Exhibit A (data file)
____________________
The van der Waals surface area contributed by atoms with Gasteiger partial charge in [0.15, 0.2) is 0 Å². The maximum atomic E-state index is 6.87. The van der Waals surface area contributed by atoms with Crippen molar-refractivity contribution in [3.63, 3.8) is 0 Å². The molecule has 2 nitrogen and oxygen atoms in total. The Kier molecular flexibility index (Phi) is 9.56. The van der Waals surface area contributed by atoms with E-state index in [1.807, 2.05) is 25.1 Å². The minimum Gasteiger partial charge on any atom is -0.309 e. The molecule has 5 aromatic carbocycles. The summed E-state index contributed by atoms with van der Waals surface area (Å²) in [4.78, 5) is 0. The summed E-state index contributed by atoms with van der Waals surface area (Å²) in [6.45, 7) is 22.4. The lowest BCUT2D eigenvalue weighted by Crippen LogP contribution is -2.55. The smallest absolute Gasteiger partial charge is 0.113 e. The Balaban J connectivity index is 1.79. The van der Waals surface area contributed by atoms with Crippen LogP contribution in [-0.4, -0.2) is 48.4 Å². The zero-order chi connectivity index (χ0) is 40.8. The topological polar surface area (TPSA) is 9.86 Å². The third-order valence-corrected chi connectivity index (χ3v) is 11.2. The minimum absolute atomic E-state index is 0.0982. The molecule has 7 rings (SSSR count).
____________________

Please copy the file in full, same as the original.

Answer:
The van der Waals surface area contributed by atoms with Gasteiger partial charge in [0.15, 0.2) is 0 Å². The maximum atomic E-state index is 6.87. The van der Waals surface area contributed by atoms with Crippen molar-refractivity contribution in [3.63, 3.8) is 0 Å². The molecule has 2 nitrogen and oxygen atoms in total. The Kier molecular flexibility index (Phi) is 9.56. The van der Waals surface area contributed by atoms with E-state index in [1.807, 2.05) is 25.1 Å². The minimum Gasteiger partial charge on any atom is -0.309 e. The molecule has 5 aromatic carbocycles. The summed E-state index contributed by atoms with van der Waals surface area (Å²) in [4.78, 5) is 0. The summed E-state index contributed by atoms with van der Waals surface area (Å²) in [6.45, 7) is 22.4. The lowest BCUT2D eigenvalue weighted by Crippen LogP contribution is -2.55. The smallest absolute Gasteiger partial charge is 0.113 e. The Balaban J connectivity index is 1.79. The van der Waals surface area contributed by atoms with Crippen LogP contribution in [-0.4, -0.2) is 48.4 Å². The zero-order chi connectivity index (χ0) is 40.8. The topological polar surface area (TPSA) is 9.86 Å². The third-order valence-corrected chi connectivity index (χ3v) is 11.2. The minimum absolute atomic E-state index is 0.0982. The molecule has 7 rings (SSSR count).